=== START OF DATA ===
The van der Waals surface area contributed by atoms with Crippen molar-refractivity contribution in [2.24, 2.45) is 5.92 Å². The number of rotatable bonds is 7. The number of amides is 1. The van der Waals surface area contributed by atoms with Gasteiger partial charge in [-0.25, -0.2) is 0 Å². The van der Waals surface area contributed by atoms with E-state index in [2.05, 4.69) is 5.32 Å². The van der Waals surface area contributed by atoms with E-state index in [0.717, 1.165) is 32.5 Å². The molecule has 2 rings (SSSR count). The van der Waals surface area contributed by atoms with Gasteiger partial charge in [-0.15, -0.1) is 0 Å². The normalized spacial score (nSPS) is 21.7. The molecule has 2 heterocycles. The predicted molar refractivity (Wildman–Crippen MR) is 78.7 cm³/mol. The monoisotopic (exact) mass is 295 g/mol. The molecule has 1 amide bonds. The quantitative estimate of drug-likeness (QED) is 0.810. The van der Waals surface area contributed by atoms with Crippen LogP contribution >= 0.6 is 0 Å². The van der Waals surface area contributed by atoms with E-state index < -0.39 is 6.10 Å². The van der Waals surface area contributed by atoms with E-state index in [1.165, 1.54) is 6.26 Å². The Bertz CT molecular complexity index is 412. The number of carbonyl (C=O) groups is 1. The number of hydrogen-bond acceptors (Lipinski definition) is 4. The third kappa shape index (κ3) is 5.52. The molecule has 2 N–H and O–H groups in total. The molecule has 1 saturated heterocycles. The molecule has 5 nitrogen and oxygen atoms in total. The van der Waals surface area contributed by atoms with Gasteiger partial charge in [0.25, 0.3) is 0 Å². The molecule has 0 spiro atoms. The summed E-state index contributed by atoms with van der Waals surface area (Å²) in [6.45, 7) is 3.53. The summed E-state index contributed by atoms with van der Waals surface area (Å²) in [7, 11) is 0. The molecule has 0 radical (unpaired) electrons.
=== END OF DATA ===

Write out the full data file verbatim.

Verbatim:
The van der Waals surface area contributed by atoms with Crippen molar-refractivity contribution in [2.24, 2.45) is 5.92 Å². The number of rotatable bonds is 7. The number of amides is 1. The van der Waals surface area contributed by atoms with Gasteiger partial charge in [-0.25, -0.2) is 0 Å². The van der Waals surface area contributed by atoms with E-state index in [2.05, 4.69) is 5.32 Å². The van der Waals surface area contributed by atoms with E-state index in [0.717, 1.165) is 32.5 Å². The molecule has 2 rings (SSSR count). The van der Waals surface area contributed by atoms with Gasteiger partial charge in [-0.15, -0.1) is 0 Å². The normalized spacial score (nSPS) is 21.7. The molecule has 2 heterocycles. The predicted molar refractivity (Wildman–Crippen MR) is 78.7 cm³/mol. The monoisotopic (exact) mass is 295 g/mol. The molecule has 1 amide bonds. The quantitative estimate of drug-likeness (QED) is 0.810. The van der Waals surface area contributed by atoms with Crippen LogP contribution >= 0.6 is 0 Å². The van der Waals surface area contributed by atoms with E-state index < -0.39 is 6.10 Å². The van der Waals surface area contributed by atoms with E-state index in [1.165, 1.54) is 6.26 Å². The Bertz CT molecular complexity index is 412. The number of carbonyl (C=O) groups is 1. The number of hydrogen-bond acceptors (Lipinski definition) is 4. The third kappa shape index (κ3) is 5.52. The molecule has 2 N–H and O–H groups in total. The molecule has 1 saturated heterocycles. The molecule has 5 nitrogen and oxygen atoms in total. The van der Waals surface area contributed by atoms with Gasteiger partial charge in [0.25, 0.3) is 0 Å². The molecule has 0 spiro atoms. The summed E-state index contributed by atoms with van der Waals surface area (Å²) in [6.45, 7) is 3.53. The summed E-state index contributed by atoms with van der Waals surface area (Å²) in [7, 11) is 0. The molecule has 0 radical (unpaired) electrons.